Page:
Water usage in the mining industry 

The mining industry contributes to utilising 3% of the total water withdrawn in South Africa and contributes to water quality deterioration. There are methods and management strategies to improve current mine water management. Regardless of the mining industry using a relatively small amount of water, a sufficient amount of water supply is crucial to sustaining the future of mining. Water is one of the main risks for mining companies, as water is used to separate heavy minerals and throughout the beneficiation process, imagine how critical it can get during a drought. Mines compete with other sectors in the South African economy for water, extending the issue that mines are more likely to receive requests from authorities to cut back on water usage before asking other sectors within the economy.


Causes of a drought 

There are multiple causes for droughts and water shortages. Understanding these causes can aid in knowing where to improve conditions, how far the ripple effect of these causes can travel and how it could influence the mining industry.

Strong El Niño is one of the biggest causes in the lack of rain, the stronger the El Niño signal, the lower the water availability is in the region. The first signs are lower rain levels, followed by less water flowing past river beds. Less water in the rivers has a direct effect on water storage levels. The long term problem ends with the results of drought. Before the reduction in water reaches the state of being in a drought, the mining companies will be asked to reduce their water usage levels in an attempt to prevent the drought.

Climate change is a well-known factor in the changes of water availability, the raining seasons not lasting as long, our August winds coming in July all have a long term effect on the management of water.

Human influences and habitual behaviours influence the availability of water. The evidence of this behaviour is more prominent during droughts and makes existing drought measures worse. Thus, this makes sustainable water consumption one of the important factors to address when trying to avoid droughts or any form of water shortage.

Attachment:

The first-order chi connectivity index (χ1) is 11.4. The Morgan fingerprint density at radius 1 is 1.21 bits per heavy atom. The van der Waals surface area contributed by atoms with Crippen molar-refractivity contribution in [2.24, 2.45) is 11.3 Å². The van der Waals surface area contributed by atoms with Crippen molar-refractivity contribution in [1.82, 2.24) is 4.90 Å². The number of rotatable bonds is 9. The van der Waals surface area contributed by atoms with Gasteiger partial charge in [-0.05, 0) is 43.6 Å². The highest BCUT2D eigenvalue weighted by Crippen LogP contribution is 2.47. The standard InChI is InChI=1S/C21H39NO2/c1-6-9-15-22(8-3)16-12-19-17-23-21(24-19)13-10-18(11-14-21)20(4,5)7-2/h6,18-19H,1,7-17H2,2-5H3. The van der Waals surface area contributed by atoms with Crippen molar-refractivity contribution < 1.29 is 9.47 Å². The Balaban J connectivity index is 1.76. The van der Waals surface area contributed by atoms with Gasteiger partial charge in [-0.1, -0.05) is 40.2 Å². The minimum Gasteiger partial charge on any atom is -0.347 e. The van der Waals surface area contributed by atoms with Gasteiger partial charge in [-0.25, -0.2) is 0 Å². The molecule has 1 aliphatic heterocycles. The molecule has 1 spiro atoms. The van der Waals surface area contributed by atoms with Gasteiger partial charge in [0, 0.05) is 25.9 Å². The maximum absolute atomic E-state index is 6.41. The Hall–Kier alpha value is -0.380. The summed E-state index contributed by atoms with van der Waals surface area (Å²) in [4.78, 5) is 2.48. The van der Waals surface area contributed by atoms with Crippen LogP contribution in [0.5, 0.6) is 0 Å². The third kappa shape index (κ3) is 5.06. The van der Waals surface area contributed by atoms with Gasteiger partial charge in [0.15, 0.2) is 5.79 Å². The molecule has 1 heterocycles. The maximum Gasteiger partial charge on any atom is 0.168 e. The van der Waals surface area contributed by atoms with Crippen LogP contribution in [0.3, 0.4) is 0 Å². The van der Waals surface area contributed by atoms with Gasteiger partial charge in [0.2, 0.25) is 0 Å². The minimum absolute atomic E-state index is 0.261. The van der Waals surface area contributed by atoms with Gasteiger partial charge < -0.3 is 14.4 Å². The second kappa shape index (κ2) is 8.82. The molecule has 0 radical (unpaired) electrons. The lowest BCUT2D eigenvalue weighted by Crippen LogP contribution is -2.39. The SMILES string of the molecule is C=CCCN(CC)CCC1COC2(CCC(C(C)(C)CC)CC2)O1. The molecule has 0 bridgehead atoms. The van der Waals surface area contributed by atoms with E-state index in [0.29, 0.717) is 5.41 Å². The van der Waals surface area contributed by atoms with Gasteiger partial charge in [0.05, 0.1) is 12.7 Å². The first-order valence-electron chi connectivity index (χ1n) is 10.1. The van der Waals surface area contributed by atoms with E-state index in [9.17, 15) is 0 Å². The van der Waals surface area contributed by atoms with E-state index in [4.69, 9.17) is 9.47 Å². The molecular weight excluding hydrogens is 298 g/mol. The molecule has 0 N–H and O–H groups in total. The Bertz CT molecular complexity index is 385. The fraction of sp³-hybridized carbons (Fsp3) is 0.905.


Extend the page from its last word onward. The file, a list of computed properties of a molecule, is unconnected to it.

Progress in recovery

Recovery from water shortage and droughts is possible, but to what extent does the recovery go and what is the waiting period for a full recovery? One cannot know for sure as we do not control the rain and managing the significant causes of water shortages and droughts depends on the effort put in, not only by the authorities but by the public as well.

Since the recent water shortages, there has been an extent of recovery, dam levels increase steadily, filling to 50.02% in three weeks. These results are partly due to the decrease in consumption levels. The overall consumption levels dropped by 8 million litres per day.


Example of a drought affected mine

An example of how water shortages influence the mining industry is the Richard’s Bay Mine in KwaZulu-Natal. They get their water supply from three primary sources, the Umfolozi River, Lake Nhlabane and Lake Nsezi. All three of these sources are fed by the Tugela-Goedertrouw Transfer system which is managed by the Mhlathuse Water Board. Since 2014 to recently, Richard’s Bay Mine has relied on water from Lake Nsezi as the other two sources are too low to use.


Why supporting the mining industry is beneficial 

The mining industry contributes to the South African economy to such an incredible extent. Protecting our mines by ensuring that they receive the water required and managing its usage to avoid polluting other water sources is critical. Mines have changed the pastoral economy into an industrial one and have led to the establishment of Kimberley and Johannesburg among others towns. As well as, attracted large amounts of foreign capital. The industry created the cause to establish stock markets, universities and other institutes. It contributes to shaping the labour market by creating paid employment opportunities. Although, the mining industry is often one of the first to receive requests to minimise their water usage.

How Enaleni can support the mines

Enaleni recognises the additional problems that come with water shortages and droughts in the mining industry as well as why mines need protection and support when managing mines and facing issues that the companies have minimal to no control over such as rainfall. Our environmentalists and engineers have experience in working effectively with environmental authorities. We have achieved obtaining user licenses in less than average time and provide water user license applications and integrated water and waste management plans among other elements regarding the mining industry.

The correct support, management and quality checks in the mining industry can push mines beyond their current achievements. Managing the intake and outtake of water efficiently within mines along with highlighting the importance of mines in our economy can help the miners execute their goals for sufficiently and sustainably.